Career Education is the identification and development of students’ personal interests, preferences and skills, which connect instruction to future careers.
Career Education for students includes:
- Awareness of self in relation to others and employment trends
- Exploration of employment opportunities
- Development of employment skills and personal/career decision-making
- Application of knowledge and skills
Does our district have to include Career Education?
Yes, Career Education is required by Iowa Administrative Code.
- Chapter 12.5 (4 Junior High): Career Education shall include exploration of employment opportunities; experience in career decision making, and experiences to help students integrate work values and work skills into their lives.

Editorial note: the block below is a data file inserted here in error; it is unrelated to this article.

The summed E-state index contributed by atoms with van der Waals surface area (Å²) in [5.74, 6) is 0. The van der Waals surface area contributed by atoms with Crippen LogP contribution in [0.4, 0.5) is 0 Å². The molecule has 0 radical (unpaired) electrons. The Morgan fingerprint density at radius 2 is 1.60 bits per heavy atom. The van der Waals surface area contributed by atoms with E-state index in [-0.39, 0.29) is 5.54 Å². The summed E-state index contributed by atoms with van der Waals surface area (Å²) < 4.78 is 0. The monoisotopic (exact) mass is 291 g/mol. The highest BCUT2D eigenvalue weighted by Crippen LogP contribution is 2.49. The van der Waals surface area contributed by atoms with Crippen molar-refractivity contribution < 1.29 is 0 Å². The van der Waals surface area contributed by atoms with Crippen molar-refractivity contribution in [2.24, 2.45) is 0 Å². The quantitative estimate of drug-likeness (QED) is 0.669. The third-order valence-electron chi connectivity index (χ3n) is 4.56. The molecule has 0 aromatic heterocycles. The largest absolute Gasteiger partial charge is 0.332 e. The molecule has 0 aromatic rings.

- Chapter 12.5 (7): Career Education. Each school or school district shall incorporate school-to-career educational programming into its comprehensive school improvement plan. Curricular and co-curricular teaching and learning experiences regarding career education shall be provided from pre-kindergarten level to grade 12. Career Education shall be incorporated into the total educational program and shall include, but is not limited to, an awareness of self in relation to others and the needs of society; exploration of employment opportunities, a minimum, within Iowa; experiences in personal decision-making; experiences that help students connect work values into all aspects of their lives; and the development of employability skills.
Where in the school is Career Education?